This is ordinary: unexceptional historical subjects (and authors)

Ordinary sounds boring, let’s be honest. It sounds average and tepid. Most historians are seeking the extra-ordinary, even if these extras pertain to be located in ordinary lives. Historical research is inherently driven by originality, it wants to break down or uphold concepts with novel and often controversial ways of considering the subject.

In the last couple of months I’ve started thinking about the ‘average’ people I’m writing about and the way in which I hope to illustrate their lives through original research. Originality is introducing some dangers to my presentation of these ordinary lives by reinforcing a feeling that historical research and writing is exceptional.

At the European Social Sciences and History Conference I met, talked with and tweeted some fascinating researchers. In a lot of the talks, it struck me that the historians present were committed to ‘reinserting’ everyday lives into grand narratives of the past. Oral history especially, proudly remembers its roots as a discipline founded on ‘uncovering’ the voices of the common people – previously negligible blips in the grand scheme of history. This is a powerful raison d’être that I think is still enormously valuable.

But I started to wonder: is there a certain level of expectation that ordinary people, have extraordinary things to say? Especially when it comes to oral history, is there an expectation of the exceptional from unexceptional people?

I say this because I am guilty of ‘exceptionalising’ my work and it’s irritating me. Friends ask me how my research is going, I want to hook them, I want to show them that I’m doing a good job and that my history can speak to them. So I reply emphatically, ‘… during the Blitz she worked on the Free French newspaper!!’ or ‘he was born in 1919, the year the First World War ended!!’ These examples are true, but they are also all I choose to tell of often protracted, somewhat arduous interviews, in which small nuggets of interesting evidence are discovered amidst bland, ordinary stories.

I want the bland, ordinary stories, but I’m not confident enough to explain this to people – I have to excite and tickle. I know that a writer’s trick of the trade is to capture the audience; and that it is the task of the historian to economically and selectively apply evidence to massive swathes of history. That story about a teenage girl fearless of air raids in blitzed London, only scared because the intense darkness of the blackout beckoned dangers to a girl walking home alone at night beyond any bomb – that’s bang for my buck.

What worries me is that not only could this lead to the depiction of everyday histories as mystical, but that sometimes it is also making me feel exceptional. I found that person, I met that person, I heard that person, I relate their lives to others. But I am not exceptional. Anyone could have met Maureen. I suppose what I’m saying is that there is a trait of humility that I fear losing in this sea of often stupefying experiences.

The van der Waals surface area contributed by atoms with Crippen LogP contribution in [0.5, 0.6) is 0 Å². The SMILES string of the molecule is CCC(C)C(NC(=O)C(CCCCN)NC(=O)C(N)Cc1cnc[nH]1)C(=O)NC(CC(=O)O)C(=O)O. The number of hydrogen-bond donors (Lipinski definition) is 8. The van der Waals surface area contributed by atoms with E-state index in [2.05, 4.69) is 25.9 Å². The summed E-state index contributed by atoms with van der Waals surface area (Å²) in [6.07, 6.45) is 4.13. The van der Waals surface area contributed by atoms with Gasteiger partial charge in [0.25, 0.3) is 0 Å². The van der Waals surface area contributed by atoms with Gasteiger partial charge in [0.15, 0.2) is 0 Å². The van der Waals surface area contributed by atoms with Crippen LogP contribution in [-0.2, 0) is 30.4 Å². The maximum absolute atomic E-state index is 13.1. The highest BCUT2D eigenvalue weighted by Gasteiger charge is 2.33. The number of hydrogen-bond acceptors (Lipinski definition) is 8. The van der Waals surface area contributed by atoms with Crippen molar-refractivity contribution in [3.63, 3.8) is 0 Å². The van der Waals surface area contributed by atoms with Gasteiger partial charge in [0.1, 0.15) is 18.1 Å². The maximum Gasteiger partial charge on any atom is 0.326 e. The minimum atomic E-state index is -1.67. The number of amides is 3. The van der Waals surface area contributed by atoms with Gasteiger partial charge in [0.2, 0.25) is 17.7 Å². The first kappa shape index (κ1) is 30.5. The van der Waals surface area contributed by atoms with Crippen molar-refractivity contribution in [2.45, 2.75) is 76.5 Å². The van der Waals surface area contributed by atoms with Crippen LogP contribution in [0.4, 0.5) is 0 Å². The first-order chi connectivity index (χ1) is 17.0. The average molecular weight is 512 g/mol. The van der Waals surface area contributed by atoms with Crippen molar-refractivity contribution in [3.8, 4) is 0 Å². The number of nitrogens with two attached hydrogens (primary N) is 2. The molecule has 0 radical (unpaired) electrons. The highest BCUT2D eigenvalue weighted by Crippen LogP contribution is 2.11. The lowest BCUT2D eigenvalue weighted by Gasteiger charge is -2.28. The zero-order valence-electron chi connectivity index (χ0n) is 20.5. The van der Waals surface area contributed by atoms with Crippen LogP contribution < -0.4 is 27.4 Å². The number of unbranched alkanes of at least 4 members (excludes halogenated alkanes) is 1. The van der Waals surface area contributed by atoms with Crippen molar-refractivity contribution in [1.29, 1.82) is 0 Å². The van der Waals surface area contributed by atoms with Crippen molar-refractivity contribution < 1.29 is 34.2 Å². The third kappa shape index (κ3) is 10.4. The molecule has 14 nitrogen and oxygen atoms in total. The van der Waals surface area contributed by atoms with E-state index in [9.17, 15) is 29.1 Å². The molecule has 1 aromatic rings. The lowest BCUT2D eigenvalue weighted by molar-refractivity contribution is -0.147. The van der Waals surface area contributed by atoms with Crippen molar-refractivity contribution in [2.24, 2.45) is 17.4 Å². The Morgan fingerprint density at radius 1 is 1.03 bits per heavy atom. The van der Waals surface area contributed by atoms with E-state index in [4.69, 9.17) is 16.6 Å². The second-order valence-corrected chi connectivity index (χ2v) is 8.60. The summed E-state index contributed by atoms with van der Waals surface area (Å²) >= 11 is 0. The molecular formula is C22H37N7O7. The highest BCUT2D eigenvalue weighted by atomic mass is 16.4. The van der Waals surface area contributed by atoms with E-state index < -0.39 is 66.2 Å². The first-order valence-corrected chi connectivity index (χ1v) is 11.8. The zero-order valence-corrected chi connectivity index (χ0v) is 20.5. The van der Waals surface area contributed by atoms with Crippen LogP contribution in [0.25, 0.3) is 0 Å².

Coincidentally at the tail end of the conference I read Matt Houlbrook’s blog ‘What do we talk about when we talk about doing history?’ I was reminded that doing history isn’t all about the archives, the creativity, the eureka moments; but that the slow burn of teaching and student participation – an activity frequently undermined by other academics – contributes significantly to a holistic (yes ‘everyday’) research experience. Humility is not a word I hear used to describe historians or any other academics for that matter, but humility – knowing that life goes on and so would the ‘doing history’ – seems a useful perspective for me at the moment.

I’ve posted before about my pop-psychology fatigue: about being fed up with its self-aggrandizing rhetoric. The mindfulness zeitgeist, strikes me as being part and parcel also of rendering the unexceptional, exceptional. Being mindful these days doesn’t seem to mean coming to accept the self as part of the wider world, but minding about oneself, beginning to elevate and celebrate the self. Back to the exceptional. Of course one day I want someone to read my work and think it’s good, but for now I’d like to concentrate on not losing sight of the people I research; authentically everyday lives beyond their authentically exceptional experiences. And how to write them without losing sight of my place in the research process.



2 thoughts on “This is ordinary: unexceptional historical subjects (and authors)

  1. Thank you for a wonderfully thought-provoking discussion which articulates brilliantly the challenges so many historians face in writing about ‘ordinary’ lives. Is our desire to capture the mundane in tension with the expectation to be original? You remind me of Carolyn Steedman’s observation in ‘Landscape for a Good Woman’ that every story – to be a story – must answer the question ‘So what?’ What gets left out when we try to turn the unremarkable into a meaningful story – and whose story does it become?

    • Really appreciate your comment, thanks! Even after posting the blog I’ve been wondering how to move on with a thesis plan in which I try to keep the mole hills, mole hills; and represent the mountains likewise. I’m lucky to be using my own oral history interviews because I think somehow the filter that the participant puts on their representation of the experience, is at least, their ‘own’!

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